SUNDAY in the Dark for Rush: Or How Fans Slept Their Way to See Sondheim
Here's how I slept with dozens of guys and gals on Wednesday, April 19 ... to get bargain tickets to ''Sunday in the Park With George.'' It's called ''rush,'' and many Broadway shows offer discounted seats around $40-$50 (a pittance compared to the regular ducats that run $150 and up). They're sold as soon as the box office opens at 10 a.m., so the early bird gets the rush. At many shows, getting in line by 7 a.m. often does the trick.
But not at ''Sunday in the Park,'' starring Jake Gyllenhaal and Annaleigh Ashford, at the historic Hudson Theatre, 139-141 W. 44th St. Sarna Lapine's celebrated and mostly soldout production is closing Sunday, April 23, and the remaining tickets are premium-priced ($299-$599), and way beyond my budget. So I had to rush. But the demand has been so crazy that Sondheim fans have been lining up at midnight. I know many believe that folks who'll wait hours on end for a Broadway bargain have no life, yet everytime I start to feel defensive, I remember tickets are expensive.
Normally, ''Sunday in the Park'' sells just 10 rush seats, $41 each, at each performance for row T in the orchestra. We lined up for Wednesday because it's a two-show day (matinee and evening), thus doubling our chances. So we buttoned up our overcoat and waited from midnight to morn, sleeping and camping outside the Hudson. Some left work early; others took the day off. But what drew them to this 1984 Pulitzer Prize-winning portrait of the French pointillist painter Georges Seurat and his delightfully dotty model and mistress?
It all started Tuesday night with Ellie Aspinal, an actress from Orlando: ''I got here at 10 p.m., so I was the first one in line. I had read on the BroadwayWorld message boards that people were already getting here at midnight. My boyfriend [Frank Japes] really wanted to see it.'' Japes, a Sondheim fan, said, ''We're seeing 'Sweeney Todd,' too.'' And were they eager to see a movie star, like Gyllenhaal? Aspinal added, ''That helped!''
Everything was Jake, too, for Er Suo, who works in New York advertising: ''I followed the reviews, especially for Jake Gyllenhaal's performance. I don't know the show or who wrote it [James Lapine and Stephen Sondheim], but I thought it would be a once-in-a-lifetime experience.''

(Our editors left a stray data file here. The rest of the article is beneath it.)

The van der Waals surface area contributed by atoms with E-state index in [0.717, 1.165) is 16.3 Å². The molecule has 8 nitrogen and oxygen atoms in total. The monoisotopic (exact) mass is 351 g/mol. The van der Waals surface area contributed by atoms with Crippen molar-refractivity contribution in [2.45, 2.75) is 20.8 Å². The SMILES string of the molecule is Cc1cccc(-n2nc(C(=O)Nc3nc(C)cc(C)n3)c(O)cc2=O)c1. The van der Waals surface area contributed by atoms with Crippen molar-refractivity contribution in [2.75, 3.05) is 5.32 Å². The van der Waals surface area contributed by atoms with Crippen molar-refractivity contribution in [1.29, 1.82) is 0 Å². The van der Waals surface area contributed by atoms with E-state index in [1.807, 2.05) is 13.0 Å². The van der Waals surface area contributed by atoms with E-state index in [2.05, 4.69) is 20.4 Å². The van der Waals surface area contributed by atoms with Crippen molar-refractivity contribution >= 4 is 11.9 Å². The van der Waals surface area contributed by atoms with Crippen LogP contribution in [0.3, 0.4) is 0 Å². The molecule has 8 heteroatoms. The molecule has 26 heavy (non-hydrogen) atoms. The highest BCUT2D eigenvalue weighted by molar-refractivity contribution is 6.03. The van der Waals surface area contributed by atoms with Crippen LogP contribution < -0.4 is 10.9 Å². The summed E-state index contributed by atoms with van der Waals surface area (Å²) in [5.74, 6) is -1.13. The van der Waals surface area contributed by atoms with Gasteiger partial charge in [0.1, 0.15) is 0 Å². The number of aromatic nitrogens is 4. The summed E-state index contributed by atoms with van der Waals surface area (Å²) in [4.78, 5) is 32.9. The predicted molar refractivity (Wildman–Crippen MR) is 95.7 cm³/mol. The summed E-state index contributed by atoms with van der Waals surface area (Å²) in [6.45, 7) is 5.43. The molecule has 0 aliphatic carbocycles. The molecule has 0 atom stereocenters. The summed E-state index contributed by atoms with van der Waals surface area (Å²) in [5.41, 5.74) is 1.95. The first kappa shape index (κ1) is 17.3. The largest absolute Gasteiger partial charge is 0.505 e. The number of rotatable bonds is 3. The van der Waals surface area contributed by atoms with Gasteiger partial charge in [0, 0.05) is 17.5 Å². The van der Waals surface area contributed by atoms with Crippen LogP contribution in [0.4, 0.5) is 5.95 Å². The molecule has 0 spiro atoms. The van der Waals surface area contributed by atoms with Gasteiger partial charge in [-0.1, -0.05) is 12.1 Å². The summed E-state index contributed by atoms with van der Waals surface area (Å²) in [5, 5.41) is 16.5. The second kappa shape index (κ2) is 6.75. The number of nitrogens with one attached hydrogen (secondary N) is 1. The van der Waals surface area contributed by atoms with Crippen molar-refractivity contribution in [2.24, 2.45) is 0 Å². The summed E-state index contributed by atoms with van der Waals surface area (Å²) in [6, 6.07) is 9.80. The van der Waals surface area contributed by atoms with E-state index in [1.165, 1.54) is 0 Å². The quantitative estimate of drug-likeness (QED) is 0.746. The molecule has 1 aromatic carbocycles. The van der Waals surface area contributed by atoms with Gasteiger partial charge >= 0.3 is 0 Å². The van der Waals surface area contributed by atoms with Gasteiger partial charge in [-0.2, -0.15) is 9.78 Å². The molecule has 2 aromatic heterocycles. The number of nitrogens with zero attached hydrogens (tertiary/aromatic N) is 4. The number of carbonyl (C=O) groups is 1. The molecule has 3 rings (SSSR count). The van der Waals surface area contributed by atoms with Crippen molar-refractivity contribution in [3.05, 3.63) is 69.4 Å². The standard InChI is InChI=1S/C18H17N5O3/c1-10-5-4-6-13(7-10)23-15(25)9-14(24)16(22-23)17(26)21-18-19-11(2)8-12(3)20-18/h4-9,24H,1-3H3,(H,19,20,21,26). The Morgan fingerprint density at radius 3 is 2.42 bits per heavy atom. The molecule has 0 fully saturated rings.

On the other hand, Adam Crimson swears that ''Sunday in the Park'' is ''one of my favorite shows ever. I saw the original. Jake and Annaleigh didn't draw me to this. I'm a set designer, and the show's about an artist, and his struggle is real. It's about balancing life versus art.''
If ''It's Hot Up Here'' in ''Sunday in the Park,'' it was cold out there on the pavement. A number of fans brought blankets, comforters and pillows, so they could bundle up and catch some shuteye on the sidewalk. The early a.m. temperatures dipped a little into the 30s, now and then, but luckily, there was no rain of terror. Mason Early, a New York actor, said: ''It's been a little chilly, but I once camped out for hours to see 'Saturday Night Live' when it was pouring. We were all huddled under one umbrella, and that was worse because I don't like the rain.''
By the time the Hudson box office opened 12 hours after the line started, there were 60 people. Aspinal, Japes, Suo, Crimson and Early all happily snapped up $41 rush tickets because they were among the first dozen in line. But anyone who joined the queue after 2 a.m. and had waited up to 8 hours in the cold, was out of luck. Crimson learned that tough lesson just the day before: ''I got here at 5 a.m., but the math didn't add up.''
By 2 p.m., we were inside the rapturously restored 1903 theater, a palace of marble stairs and Tiffany tiles that was stunningly beautiful. Then, there was only the color and light of Lapine and Sondheim's masterpiece framed by a stage that once held Helen Hayes and Douglas Fairbanks. And this Wednesday matinee of ''Sunday'' was historic in its own way. The Lincoln Center Library's Tony-winning Theatre on Film and Tape Archive was taping this performance. Patrick Hoffman, TOFT's dedicated director since 2001, said he was so excited to add this to their famed collection.
As for the sidewalk Sondheim fans, what did they think of the show? And were their rush tickets worth the 9 to 12-hour wait?
Crimson: ''I loved it! Nobody's ever gonna match Bernadette Peters and Mandy Patinkin [its original stars] vocally, but Jake and Annaleigh were great. It was a minimalist approach to the show. Very nuanced and reined in. It was totally worth the wait. And now I have a story to tell.''
Early: ''Jake and Annaleigh were fantastic and perfectly cast. It was definitely worth the 9 hours I slept on concrete.''
Meantime, ''Sunday in the Park'' has one final, two-show day on Saturday, April 22. Assuming they offer 20 of those $41 rush seats for the matinee and evening, you'll need to arrive even earlier than 10 p.m. the previous night.
Break a leg on getting in. And que Seurat, Seurat!
Photo Credit: Walter McBride / WM Photos